Business travel, long supply chains, and freight transport all offer challenges for exporters

Jul 3, 2021

In Conversation with Confindustria Vicenza’s VP Giovanni Dolcetta

By Federico Piazza


In the first quarter of 2021, Vicenza earned a position as Italy’s number two province for exports after Milan. With exports valuing 4.4 bn euros in the first three months of the year — a growth trend of 4.7% on 2020 and 3.3% on 2019 — standout industries are metalworking (46.2% of Vicenza’s exports) and the fashion system (31.3%), followed by the home systems, chemical and agri-food sectors. Europe (both EU and extra-EU) is certainly Vicenza’s top export destination: well over half of exports are to the Old Continent, with Germany (11.9%) and France (9%) heading the list. The third largest market is the United States (8.7%). But the second quarter looks less positive, with three major factors causing concern as pointed out by Giovanni Dolcetta, Vice President of Confindustria Vicenza, responsible for business internationalization.

What are businesses concerned about?

There are three issues that have a direct effect on exports: persistent uncertainty regarding international travel and transport in various parts of the world, price increases and reduced availability of raw materials and semi-finished products, as well as the skyrocketing costs and uncertain timing of maritime freight transport. These are common problems not only at the local and European level but also globally. Topics to be addressed by the G20.”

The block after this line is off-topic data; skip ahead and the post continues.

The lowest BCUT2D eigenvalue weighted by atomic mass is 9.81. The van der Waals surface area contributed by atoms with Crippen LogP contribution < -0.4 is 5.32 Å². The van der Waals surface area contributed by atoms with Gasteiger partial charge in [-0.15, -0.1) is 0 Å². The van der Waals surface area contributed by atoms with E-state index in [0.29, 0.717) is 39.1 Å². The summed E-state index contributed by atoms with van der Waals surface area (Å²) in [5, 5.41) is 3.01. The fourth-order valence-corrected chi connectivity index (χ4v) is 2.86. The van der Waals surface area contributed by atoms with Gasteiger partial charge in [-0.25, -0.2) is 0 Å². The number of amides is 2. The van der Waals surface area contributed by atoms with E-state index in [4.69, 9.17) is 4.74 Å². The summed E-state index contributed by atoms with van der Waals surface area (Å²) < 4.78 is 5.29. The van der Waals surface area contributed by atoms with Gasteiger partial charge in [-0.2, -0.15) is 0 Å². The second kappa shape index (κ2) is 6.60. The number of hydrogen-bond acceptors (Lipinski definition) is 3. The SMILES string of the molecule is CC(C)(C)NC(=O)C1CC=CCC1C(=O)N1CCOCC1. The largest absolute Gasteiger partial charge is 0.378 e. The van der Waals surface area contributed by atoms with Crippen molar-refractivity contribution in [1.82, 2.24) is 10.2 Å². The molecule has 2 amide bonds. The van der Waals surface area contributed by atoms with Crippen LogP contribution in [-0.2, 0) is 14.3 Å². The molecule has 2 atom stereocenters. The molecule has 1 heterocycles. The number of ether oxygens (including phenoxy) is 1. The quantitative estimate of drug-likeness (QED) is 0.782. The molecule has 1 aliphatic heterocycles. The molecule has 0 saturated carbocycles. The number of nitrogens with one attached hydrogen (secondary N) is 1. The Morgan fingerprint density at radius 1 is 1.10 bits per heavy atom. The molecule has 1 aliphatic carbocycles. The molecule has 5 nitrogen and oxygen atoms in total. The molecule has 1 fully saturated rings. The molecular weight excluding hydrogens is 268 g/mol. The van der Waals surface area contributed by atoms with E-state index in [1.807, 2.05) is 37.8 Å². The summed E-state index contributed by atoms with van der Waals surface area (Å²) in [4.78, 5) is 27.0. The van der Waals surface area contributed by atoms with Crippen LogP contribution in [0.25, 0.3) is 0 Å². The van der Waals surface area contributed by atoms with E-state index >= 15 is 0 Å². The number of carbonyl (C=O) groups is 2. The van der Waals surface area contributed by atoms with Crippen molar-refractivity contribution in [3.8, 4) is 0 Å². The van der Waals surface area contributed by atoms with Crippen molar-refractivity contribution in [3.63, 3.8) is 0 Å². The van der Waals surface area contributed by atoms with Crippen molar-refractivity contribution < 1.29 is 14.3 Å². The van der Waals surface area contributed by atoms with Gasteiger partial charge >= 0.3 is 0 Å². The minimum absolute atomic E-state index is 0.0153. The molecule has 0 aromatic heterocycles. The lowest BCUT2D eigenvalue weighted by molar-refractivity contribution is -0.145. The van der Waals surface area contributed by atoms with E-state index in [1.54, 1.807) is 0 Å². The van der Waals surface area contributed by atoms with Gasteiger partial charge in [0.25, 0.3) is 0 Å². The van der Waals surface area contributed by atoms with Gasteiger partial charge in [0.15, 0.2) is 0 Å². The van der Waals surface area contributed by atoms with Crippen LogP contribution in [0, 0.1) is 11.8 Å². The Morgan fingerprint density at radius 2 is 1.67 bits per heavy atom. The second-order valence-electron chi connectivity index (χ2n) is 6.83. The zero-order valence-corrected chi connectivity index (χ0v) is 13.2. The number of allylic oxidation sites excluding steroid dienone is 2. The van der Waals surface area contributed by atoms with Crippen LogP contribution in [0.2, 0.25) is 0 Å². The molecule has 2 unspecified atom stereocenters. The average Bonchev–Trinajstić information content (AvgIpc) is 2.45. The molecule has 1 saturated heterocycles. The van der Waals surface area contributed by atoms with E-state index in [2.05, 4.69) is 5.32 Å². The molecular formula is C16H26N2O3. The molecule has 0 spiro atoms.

Shouldn’t the Green Pass make traveling abroad easier?

“Yes, but there are problems in strategic countries such as the United States and China, important markets both for exports and because many of our companies also have production units there. We know that the European Green Pass will be extended to the United States but it’s not a given that it will all be linear. There are technical issues: the US health authorities don’t recognize all of the vaccines authorized in Europe (AstraZeneca is not approved in the USA). Maybe the question with the Americans will be resolved easily, but it isn’t yet clear. On the other hand, you can only travel to China via direct, non-stop flights. Until recently there was only one direct flight from Malpensa per week, they’ve increased a bit lately but there are still too few. Then there are countries, like Qatar, where there is no formal ban but they’re very slow to issue business visas. There are also countries with very long quarantine periods, which make business trips impossible because it’s impractical to spend two weeks in isolation in a hotel when you arrive and then also quarantine again when you return to Italy.”

And procurement?

The problem regarding raw materials is transversal: for example, the price of steel, which has increased dramatically over the last few months, affects everyone; while that of semi-finished goods, such as microchips, is hitting some particular sectors very hard. At least a partial intervention could be done in Europe when it comes to public contracts – requiring public buyers to adjust prices when changes in the costs of supplies exceed a certain threshold and reach abnormal levels, as is happening now. We could also look into doing something for private clients, so that the problem of price increases doesn’t fall solely on the shoulders of companies.”